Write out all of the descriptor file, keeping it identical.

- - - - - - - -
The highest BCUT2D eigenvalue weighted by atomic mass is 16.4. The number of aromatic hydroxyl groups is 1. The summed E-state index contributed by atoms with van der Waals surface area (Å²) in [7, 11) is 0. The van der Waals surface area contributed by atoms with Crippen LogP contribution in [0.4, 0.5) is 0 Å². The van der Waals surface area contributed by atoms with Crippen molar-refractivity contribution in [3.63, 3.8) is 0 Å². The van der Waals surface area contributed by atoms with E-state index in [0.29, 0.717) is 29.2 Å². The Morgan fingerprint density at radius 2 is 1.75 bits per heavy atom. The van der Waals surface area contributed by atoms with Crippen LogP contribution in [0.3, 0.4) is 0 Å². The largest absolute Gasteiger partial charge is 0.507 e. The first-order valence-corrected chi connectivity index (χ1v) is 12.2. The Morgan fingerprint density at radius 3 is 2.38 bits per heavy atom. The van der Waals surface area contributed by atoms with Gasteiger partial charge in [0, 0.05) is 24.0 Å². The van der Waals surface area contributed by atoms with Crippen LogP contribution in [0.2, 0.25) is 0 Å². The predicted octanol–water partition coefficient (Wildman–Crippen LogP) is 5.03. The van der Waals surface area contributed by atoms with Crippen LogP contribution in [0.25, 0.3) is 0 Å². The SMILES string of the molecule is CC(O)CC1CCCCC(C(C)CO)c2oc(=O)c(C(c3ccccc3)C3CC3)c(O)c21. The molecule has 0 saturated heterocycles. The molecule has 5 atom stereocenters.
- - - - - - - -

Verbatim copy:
The highest BCUT2D eigenvalue weighted by atomic mass is 16.4. The number of aromatic hydroxyl groups is 1. The summed E-state index contributed by atoms with van der Waals surface area (Å²) in [7, 11) is 0. The van der Waals surface area contributed by atoms with Crippen LogP contribution in [0.4, 0.5) is 0 Å². The van der Waals surface area contributed by atoms with Crippen molar-refractivity contribution in [3.63, 3.8) is 0 Å². The van der Waals surface area contributed by atoms with E-state index in [0.29, 0.717) is 29.2 Å². The Morgan fingerprint density at radius 2 is 1.75 bits per heavy atom. The van der Waals surface area contributed by atoms with Crippen LogP contribution in [0.3, 0.4) is 0 Å². The largest absolute Gasteiger partial charge is 0.507 e. The first-order valence-corrected chi connectivity index (χ1v) is 12.2. The Morgan fingerprint density at radius 3 is 2.38 bits per heavy atom. The van der Waals surface area contributed by atoms with Gasteiger partial charge in [0, 0.05) is 24.0 Å². The van der Waals surface area contributed by atoms with Crippen LogP contribution in [0.2, 0.25) is 0 Å². The predicted octanol–water partition coefficient (Wildman–Crippen LogP) is 5.03. The van der Waals surface area contributed by atoms with Crippen LogP contribution in [0.25, 0.3) is 0 Å². The SMILES string of the molecule is CC(O)CC1CCCCC(C(C)CO)c2oc(=O)c(C(c3ccccc3)C3CC3)c(O)c21. The molecule has 0 saturated heterocycles. The molecule has 5 atom stereocenters.